As you watch this new quartet – David Haig, Belinda Lang, David Yelland and Serena Evans having replaced originals Mark Rylance, Harriet Walter, Oliver Cotton and Imelda Staunton - tackle Art author Yasmina Reza’s enigmatic comedy of manners about two astrophysicists and their wives, you can’t help but sharing a sinking feeling of déja vu (or perhaps that should be trésja vu) with the characters.
The evening begins with a fraught Henri and Sonia, who are trying to coax their whining six-year-old to sleep when the doorbell rings. Enter Hubert, Henri’s older and much more successful colleague, and his stay-at-home wife Ines, who have arrived for a dinner party a day earlier than expected. With the plaintive cries of the child coming from the bedroom and nothing but cheesy Wotsits and chocolate fingers coming from the bare kitchen, dinnerless disaster is a certainty.
During the scenes that follow, we’re presented with three possibilities for what happens next. In each, the bare bones are the same – Sonia is caught unawares in her bathrobe, Hubert reveals that another paper similar to one that Henri has been working on for three years has just been published, Ines discovers a ladder in her stocking – but the characters’ reactions to these situations, and thus our interpretations of them, alter slightly.
I’m still intrigued by Reza’s dramatic structure as well as this sophisticated Frenchwoman’s wonderfully humorous details and wry observations about life and the cosmos, while the x3 kicker that “some people can cope with life, some people can’t” still weighs in effectively.
However, the shortcomings of the slight script (adapted by Christopher Hampton) – never quite getting under the surface of these characters – also remain apparent. And this time round, though Mark Thompson’s sleek living room set and Hugh Vanstone’s pulsing lighting effects are the same, Jennie Darnell’s production is nowhere near as slick as Matthew Warchus’s original.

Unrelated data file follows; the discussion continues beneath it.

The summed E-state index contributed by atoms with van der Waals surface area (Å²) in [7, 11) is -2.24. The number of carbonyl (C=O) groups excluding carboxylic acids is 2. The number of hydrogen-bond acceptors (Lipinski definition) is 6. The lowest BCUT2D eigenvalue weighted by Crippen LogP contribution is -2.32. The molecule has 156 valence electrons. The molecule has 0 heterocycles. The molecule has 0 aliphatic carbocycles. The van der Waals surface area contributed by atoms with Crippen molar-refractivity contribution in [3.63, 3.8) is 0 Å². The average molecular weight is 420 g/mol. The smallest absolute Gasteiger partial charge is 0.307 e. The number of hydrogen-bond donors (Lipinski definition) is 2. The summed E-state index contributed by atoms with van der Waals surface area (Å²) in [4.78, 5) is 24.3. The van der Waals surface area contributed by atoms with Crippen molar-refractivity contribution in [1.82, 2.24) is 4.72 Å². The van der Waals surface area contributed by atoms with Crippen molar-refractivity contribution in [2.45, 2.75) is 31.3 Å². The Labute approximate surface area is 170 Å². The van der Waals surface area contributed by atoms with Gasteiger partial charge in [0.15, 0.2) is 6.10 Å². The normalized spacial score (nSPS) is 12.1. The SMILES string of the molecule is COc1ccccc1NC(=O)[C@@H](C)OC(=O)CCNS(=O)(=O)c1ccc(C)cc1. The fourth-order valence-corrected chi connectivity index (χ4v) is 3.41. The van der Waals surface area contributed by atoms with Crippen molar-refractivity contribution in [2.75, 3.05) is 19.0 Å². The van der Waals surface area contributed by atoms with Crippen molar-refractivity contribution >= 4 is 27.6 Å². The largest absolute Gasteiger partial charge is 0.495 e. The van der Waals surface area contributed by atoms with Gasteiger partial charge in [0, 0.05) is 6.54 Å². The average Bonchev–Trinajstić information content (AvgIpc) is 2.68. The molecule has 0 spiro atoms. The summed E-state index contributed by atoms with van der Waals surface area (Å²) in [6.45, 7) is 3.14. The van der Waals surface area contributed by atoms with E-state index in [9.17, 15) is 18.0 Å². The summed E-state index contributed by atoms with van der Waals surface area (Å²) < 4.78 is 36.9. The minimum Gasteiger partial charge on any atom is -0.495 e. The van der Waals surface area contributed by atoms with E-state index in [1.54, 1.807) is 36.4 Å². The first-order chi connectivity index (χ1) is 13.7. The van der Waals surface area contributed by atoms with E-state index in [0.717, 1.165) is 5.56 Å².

Unlike Art (packing up in January 2003 after 27 cast changes and more than six years in the West End), Life x 3 is not actor-proof. Here, the men – in particular, Haig (surely one of our most gifted comic actors), whose exasperatedly hangdog Henri is an apologetic delight – bring fresh and compelling interpretations to their roles; but the women appear pale, and infinitely less amusing, shadows of their predecessors.
Note: The following review dates from September 2001 and this production's first UK tour.
This production concerns two science academics and their wives. Henri, played with gusto by David Haig, and Sonia, a versatile Belinda Lang, are trying to get their six-year-old son to sleep and enjoy a quiet night in. Cue the arrival of Hubert and Ines, turning up one evening, a day earlier than expected for a dinner party.
And with only cheesy Wotsits and Cadbury's Chocolate Fingers in the house - both of which are needed to bribe the aforementioned son to sleep - it could spell dinner party disaster.
What follows, as the title of the play indicates, are three half-hour versions of how the evening might pan out. There are some constants: Hubert tells Henri that a fellow academic has just published a paper on the same subject which Henri himself has been working on for three years; the interruptions from the unseen and unsleeping son; the overtures from Hubert to Henri's wife; the ladder in Ines’ stocking.
But Reza's point is that different people handle life's little stresses and strains in very different ways. Henri and Ines are the emotional creatures, Hubert and Sonia the factual, clinical and sometimes cruel observers.
Haig's Henri ranges from over-stressed to pragmatic; Lang's Sonia from hard-nosed to wholly-supportive. Hubert, played by David Yelland, is condescending and manipulative, while Serena Evans' down-trodden Ines has a level of outspokenness directly related to her alcohol consumption.
It's an entertaining 90 minutes, with no interval, and the concept of one scene played out three different ways is an intriguing one. However, the actual nitty-gritty of the story and the relationships between the hosts and their guests doesn’t prove so interesting.
Where the Art argument between three friends over whether a seemingly blank canvas constitutes art provided much food for thought, this dinner party - just like Henri and Sonia - proffers only nibbles.
- Elizabeth Ferrie (reviewed at Birmingham Repertory Theatre)